MLS- New York Red Bulls

RBNY's Cahill takes shots at Sporting KC after Wednesday's loss at Red Bull Arena

Tim Cahill Sporting KC Getty Images


HARRISON, N.J. — It wasn’t just the team’s first home loss or their failure to take sole possession of first place that had Tim Cahill up in arms. It was the play and behavior of Sporting KC that rubbed him the wrong way.

Usually a reserved figure, the Australian striker stared off into the distance while recounting his disappointment to reporters after Wednesday night’s deflating 2-0 loss. 

He held little back.

“I don’t think there’s anything special to their team,” he bluntly began. “I think we didn’t perform tonight compared to the game on Saturday. We’ve got to be really disappointed with what happened tonight. They won, credit to them, there is not much to say about that game except to put it behind us because that’s another team.

“They are a very physical team. You see every time there is a challenge or something going on in the middle park, the ref gets swarmed, asking for yellow cards, they are asking for free kicks. I didn’t see this in football, you know what I mean?  Just play the game and get on with it

“That’s what frustrated me the most tonight. The poor ref was smothered every time there was an incident. The ref is on the pitch to do a job; he doesn’t need their coach and their player swarming the ref, asking for yellows, asking for fouls.  We lost the game ourselves. Yeah, they are a good team, but we definitely should have competed a lot better and I really wanted to win this game so much tonight for us, for the fans, for what we have done the last two months.”

This isn’t the first time Cahill has expressed his displeasure with Sporting KC.  Earlier in the week, the Red Bulls DP bristled at some comments made by Sporting KC head coach Peter Vermes after their last encounter. 

“They had a few comments from the manager after (the 1-1 draw in Kansas City) about us parking the bus but in this game you have to have different tactics to play as you saw at (D.C. United).”

Clearly, the disdain carried over into this game.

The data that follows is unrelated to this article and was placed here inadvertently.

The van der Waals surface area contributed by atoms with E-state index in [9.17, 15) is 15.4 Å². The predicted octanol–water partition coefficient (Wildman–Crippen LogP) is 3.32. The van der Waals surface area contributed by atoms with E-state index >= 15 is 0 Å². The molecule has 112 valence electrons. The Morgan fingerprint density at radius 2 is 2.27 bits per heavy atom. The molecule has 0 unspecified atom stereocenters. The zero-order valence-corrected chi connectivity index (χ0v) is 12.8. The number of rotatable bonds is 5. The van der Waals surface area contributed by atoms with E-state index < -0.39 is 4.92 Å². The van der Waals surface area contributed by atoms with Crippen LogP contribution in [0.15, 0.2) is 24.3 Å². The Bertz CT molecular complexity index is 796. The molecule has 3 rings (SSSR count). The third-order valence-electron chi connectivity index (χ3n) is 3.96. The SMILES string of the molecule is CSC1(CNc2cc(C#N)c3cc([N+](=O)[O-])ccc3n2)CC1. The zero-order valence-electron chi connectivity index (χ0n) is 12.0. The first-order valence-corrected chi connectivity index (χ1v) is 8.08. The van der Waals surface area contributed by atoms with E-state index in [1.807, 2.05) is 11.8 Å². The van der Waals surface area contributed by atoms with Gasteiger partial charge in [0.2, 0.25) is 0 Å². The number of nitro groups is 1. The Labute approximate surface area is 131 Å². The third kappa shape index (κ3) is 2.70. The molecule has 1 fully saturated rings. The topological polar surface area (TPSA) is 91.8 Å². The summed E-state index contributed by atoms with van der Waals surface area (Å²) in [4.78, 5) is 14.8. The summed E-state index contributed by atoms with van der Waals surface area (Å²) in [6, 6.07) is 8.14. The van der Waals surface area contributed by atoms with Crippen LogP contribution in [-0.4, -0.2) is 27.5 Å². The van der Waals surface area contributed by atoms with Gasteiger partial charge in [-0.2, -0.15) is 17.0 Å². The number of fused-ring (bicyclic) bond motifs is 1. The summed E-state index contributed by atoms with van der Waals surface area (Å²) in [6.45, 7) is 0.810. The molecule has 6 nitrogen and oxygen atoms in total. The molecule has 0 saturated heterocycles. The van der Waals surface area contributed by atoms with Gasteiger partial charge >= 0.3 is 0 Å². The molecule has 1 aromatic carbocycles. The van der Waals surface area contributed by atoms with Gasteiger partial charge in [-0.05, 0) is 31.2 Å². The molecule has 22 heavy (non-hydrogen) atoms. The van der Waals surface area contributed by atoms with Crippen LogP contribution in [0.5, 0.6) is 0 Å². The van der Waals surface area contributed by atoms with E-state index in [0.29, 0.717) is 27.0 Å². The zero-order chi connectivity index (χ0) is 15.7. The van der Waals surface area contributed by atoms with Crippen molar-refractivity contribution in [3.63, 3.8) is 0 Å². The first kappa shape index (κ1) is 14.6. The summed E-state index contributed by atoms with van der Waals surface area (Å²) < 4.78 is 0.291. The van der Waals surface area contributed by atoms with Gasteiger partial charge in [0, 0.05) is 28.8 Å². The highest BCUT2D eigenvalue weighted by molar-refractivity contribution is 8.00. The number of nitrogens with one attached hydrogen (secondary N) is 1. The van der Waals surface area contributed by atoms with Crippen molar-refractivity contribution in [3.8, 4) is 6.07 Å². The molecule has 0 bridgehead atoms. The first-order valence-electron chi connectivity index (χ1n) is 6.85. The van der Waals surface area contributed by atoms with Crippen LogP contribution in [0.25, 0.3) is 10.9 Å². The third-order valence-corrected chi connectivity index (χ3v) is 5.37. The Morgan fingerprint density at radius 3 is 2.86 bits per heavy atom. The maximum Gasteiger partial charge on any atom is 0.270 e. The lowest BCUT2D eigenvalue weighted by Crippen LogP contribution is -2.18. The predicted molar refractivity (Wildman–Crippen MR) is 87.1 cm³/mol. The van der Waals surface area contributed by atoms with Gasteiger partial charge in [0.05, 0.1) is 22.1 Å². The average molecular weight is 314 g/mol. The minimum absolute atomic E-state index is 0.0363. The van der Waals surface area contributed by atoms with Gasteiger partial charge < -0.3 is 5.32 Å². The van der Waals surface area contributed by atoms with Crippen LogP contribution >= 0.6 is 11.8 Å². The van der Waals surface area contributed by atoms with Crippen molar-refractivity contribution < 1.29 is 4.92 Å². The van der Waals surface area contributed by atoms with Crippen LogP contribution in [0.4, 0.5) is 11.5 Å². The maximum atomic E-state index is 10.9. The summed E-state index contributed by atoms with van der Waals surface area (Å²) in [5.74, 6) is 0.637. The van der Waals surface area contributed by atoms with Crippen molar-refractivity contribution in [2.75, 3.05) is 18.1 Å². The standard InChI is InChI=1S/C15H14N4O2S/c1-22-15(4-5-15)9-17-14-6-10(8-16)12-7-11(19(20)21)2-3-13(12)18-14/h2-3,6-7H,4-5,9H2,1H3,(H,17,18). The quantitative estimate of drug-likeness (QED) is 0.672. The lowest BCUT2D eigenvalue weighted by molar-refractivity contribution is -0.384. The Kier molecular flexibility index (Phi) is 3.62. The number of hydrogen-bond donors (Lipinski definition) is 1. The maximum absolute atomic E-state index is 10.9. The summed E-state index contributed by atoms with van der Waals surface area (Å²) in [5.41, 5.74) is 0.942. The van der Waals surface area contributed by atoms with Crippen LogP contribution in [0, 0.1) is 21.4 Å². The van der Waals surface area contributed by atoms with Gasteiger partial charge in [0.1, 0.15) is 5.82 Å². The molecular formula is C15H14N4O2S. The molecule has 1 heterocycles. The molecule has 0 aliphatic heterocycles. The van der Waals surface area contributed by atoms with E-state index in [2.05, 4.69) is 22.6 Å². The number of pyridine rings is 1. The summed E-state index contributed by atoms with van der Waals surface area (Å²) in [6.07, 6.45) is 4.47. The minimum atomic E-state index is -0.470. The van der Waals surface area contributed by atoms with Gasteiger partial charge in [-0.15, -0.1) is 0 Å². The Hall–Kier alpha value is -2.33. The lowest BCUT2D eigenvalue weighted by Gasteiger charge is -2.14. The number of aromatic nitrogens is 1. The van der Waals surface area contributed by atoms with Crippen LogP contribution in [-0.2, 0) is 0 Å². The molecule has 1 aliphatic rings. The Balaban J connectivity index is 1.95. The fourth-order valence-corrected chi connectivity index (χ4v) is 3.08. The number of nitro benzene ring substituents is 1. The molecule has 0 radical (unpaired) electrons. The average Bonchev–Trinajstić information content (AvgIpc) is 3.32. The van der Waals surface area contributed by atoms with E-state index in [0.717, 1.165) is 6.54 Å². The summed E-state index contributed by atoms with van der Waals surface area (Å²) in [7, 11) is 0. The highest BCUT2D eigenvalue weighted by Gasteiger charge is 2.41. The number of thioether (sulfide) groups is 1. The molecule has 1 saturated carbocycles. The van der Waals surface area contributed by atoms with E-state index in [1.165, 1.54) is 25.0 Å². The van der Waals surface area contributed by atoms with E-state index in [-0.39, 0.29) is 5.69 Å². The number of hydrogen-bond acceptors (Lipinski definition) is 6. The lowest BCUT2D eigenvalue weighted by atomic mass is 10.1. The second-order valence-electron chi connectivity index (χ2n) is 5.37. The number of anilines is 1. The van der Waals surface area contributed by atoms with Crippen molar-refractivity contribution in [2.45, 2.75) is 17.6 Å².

“They have some strong players but as I said, they turned it into that sort of a game,” he continued.  “They wanted a physical battle, they wanted the scrap, they wanted to nick their goals and they wanted to sit back. They did their tactics quite well, and it worked for them. What they do, the style of play they play in this league. It’s just one of them ones. The ref probably had one of the hardest games he ever had. 

“I’ve never seen a ref get swarmed so much by players. Every little incident, every little tackle and touch. It’s not right.”

The blame wasn’t all on Kansas City on this night. In fact, Cahill credited them for their win and was also quick to point out the Red Bulls' own faults for the loss. Wednesday marked the 12th time this season that the Red Bull conceded a goal within the first 20 minutes of play, a stat that Rafa Marquez called the team’s 'cancer'.

“We’ve got a lot more fight than that,” Cahill asserted. “We still created the chances, we conceded two really soft goals and when you get down like that so early, it affects the team, it affects the way the team plays. Tonight wasn’t a night we could come back but it’s got to be put right as soon as possible. 

“We’ve said it, it’s so important to concede two goals that early … you just can’t do it because it’s an uphill battle,” he continued.  “You have to deal with it. We’ve (given up early goals) for the majority of the season and now we have to put it right. There is no way of changing it except by us working hard and getting a good understanding.